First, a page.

Program logic is correct, with no known boundary errors and no redundant or contradictory conditions. Program logic is mostly correct but might contain an occasional boundary error or redundant or contradictory condition. Program logic is on the right track with no infinite loops but shows no recognition of boundary conditions (such as<vs.<=) Program contains some conditions that specify the opposite of what is required (less than vs. greater than), confuse Boolean AND/OR operators, or lead to infinite loops.
Correctness
Ability to code formulas and algorithms that reliably produce correct answers or appropriate results.
Program produces correct answers or appropriate results for all inputs tested. Program produces correct answers or appropriate results for most inputs. Program approaches correct answers or appropriate results for most inputs but can contain miscalculations in some cases. Program does not produce correct answers or appropriate results for most inputs.
Completeness
Ability to apply rigorous case analysis to the problem domain.
Program shows evidence of excellent case analysis, and all possible cases are handled appropriately. Program shows evidence of case analysis that is mostly complete but might have missed minor or unusual cases. Program shows some evidence of case analysis but might be missing significant cases or mistaken in how to handle some cases. Program shows little recognition of how different cases must be handled differently.
Clarity
Ability to format and document code for human consumption.
Program contains appropriate documentation for all major functions, variables, or nontrivial algorithms. Formatting, indentation, and other white space aids readability. Program contains some documentation on major functions, variables, or nontrivial algorithms. Indentation and other formatting is appropriate. Program contains some documentation (at least the student's name and program's purpose) but has occasionally misleading indentation. Program contains no documentation or grossly misleading indentation.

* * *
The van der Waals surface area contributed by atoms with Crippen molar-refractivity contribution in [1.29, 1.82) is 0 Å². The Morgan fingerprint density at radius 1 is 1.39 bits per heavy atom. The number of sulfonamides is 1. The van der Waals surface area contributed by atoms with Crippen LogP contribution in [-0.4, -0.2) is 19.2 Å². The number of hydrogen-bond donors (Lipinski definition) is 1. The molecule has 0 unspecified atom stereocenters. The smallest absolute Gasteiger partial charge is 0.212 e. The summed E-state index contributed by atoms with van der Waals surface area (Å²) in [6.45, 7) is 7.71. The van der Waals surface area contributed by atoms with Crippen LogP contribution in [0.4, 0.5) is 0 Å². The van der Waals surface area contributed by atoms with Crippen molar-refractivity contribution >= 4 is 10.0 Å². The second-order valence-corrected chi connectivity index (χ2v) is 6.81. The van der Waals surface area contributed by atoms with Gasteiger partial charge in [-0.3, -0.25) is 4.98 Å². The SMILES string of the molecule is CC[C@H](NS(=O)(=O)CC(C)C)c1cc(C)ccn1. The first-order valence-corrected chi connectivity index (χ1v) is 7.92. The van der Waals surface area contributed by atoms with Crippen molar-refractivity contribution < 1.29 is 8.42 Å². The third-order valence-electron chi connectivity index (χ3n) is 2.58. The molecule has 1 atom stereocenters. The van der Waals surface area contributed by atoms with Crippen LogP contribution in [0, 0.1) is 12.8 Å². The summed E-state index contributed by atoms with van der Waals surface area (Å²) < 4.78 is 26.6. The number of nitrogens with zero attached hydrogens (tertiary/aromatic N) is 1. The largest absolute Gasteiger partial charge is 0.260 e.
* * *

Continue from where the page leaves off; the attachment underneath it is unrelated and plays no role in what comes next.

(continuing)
Modularity
Ability to decompose a problem into coherent and reusable functions, files, classes, or objects (as appropriate for the programming language and platform).
Program is decomposed into coherent and reusable units, and unnecessary repetition has been eliminated. Program is decomposed into coherent units but might still contain some unnecessary repetition. Program is decomposed into units of appropriate size, but they lack coherence or reusability. Program contains unnecessary repetition. Program is one big function or is decomposed in ways that make little sense.

Source: Computer Science Rubric (Long Island University)

Purdue Rubric[edit]

Trait Exceptional Proficient Developing Inevident
Content
Importance of topic, relevance, accuracy of facts, overall treatment of topic.
Topic is tightly focused and relevant; presentation contains accurate information with no fact errors. Topic is adequately focused and relevant; major facts are accurate and generally complete. Topic would benefit from more focus; presentation contains some fact errors or omissions. Topic lacks relevance or focus; presentation contains multiple fact errors.
Organization/Clarity
Appropriate introduction, body, and conclusions; logical ordering of ideas; transitions between major points.